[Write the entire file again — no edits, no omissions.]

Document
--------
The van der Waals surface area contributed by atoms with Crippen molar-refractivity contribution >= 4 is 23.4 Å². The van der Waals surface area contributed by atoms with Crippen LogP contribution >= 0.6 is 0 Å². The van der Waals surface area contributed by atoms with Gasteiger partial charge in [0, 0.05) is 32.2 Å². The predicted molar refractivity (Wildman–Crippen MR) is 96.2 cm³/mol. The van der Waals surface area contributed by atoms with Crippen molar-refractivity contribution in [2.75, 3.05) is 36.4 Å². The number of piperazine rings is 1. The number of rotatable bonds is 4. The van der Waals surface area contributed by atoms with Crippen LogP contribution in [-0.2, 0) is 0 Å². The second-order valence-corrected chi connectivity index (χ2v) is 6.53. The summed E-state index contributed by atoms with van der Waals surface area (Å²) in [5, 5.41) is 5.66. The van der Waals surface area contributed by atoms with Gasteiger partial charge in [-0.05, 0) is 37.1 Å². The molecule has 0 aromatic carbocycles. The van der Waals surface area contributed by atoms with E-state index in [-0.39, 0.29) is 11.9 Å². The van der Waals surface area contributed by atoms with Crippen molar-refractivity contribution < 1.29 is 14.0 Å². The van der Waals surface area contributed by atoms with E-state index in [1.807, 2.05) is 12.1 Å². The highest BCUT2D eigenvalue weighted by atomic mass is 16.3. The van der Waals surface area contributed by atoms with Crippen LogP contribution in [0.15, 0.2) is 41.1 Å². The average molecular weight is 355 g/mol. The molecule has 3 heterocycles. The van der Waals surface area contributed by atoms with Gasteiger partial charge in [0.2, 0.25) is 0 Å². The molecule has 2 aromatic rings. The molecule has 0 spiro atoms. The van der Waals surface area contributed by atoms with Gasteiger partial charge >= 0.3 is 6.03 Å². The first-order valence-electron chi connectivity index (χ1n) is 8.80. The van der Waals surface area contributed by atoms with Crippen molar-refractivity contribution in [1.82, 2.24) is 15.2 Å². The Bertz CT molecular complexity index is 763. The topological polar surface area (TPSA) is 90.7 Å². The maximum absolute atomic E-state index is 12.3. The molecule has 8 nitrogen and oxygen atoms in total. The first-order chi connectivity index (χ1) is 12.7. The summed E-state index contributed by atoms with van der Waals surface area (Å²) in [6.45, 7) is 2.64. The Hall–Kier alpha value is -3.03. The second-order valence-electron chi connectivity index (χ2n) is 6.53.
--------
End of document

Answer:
The van der Waals surface area contributed by atoms with Crippen molar-refractivity contribution >= 4 is 23.4 Å². The van der Waals surface area contributed by atoms with Crippen LogP contribution >= 0.6 is 0 Å². The van der Waals surface area contributed by atoms with Gasteiger partial charge in [0, 0.05) is 32.2 Å². The predicted molar refractivity (Wildman–Crippen MR) is 96.2 cm³/mol. The van der Waals surface area contributed by atoms with Crippen molar-refractivity contribution in [2.75, 3.05) is 36.4 Å². The number of piperazine rings is 1. The number of rotatable bonds is 4. The van der Waals surface area contributed by atoms with Crippen LogP contribution in [-0.2, 0) is 0 Å². The second-order valence-corrected chi connectivity index (χ2v) is 6.53. The summed E-state index contributed by atoms with van der Waals surface area (Å²) in [5, 5.41) is 5.66. The van der Waals surface area contributed by atoms with Gasteiger partial charge in [-0.05, 0) is 37.1 Å². The molecule has 0 aromatic carbocycles. The van der Waals surface area contributed by atoms with E-state index in [-0.39, 0.29) is 11.9 Å². The van der Waals surface area contributed by atoms with Crippen molar-refractivity contribution < 1.29 is 14.0 Å². The van der Waals surface area contributed by atoms with E-state index in [1.807, 2.05) is 12.1 Å². The highest BCUT2D eigenvalue weighted by atomic mass is 16.3. The van der Waals surface area contributed by atoms with Crippen LogP contribution in [0.15, 0.2) is 41.1 Å². The average molecular weight is 355 g/mol. The molecule has 3 heterocycles. The van der Waals surface area contributed by atoms with Gasteiger partial charge in [0.2, 0.25) is 0 Å². The molecule has 2 aromatic rings. The molecule has 0 spiro atoms. The van der Waals surface area contributed by atoms with Gasteiger partial charge >= 0.3 is 6.03 Å². The first-order valence-electron chi connectivity index (χ1n) is 8.80. The van der Waals surface area contributed by atoms with Crippen molar-refractivity contribution in [1.82, 2.24) is 15.2 Å². The Bertz CT molecular complexity index is 763. The topological polar surface area (TPSA) is 90.7 Å². The maximum absolute atomic E-state index is 12.3. The molecule has 8 nitrogen and oxygen atoms in total. The first-order chi connectivity index (χ1) is 12.7. The summed E-state index contributed by atoms with van der Waals surface area (Å²) in [6.45, 7) is 2.64. The Hall–Kier alpha value is -3.03. The second-order valence-electron chi connectivity index (χ2n) is 6.53.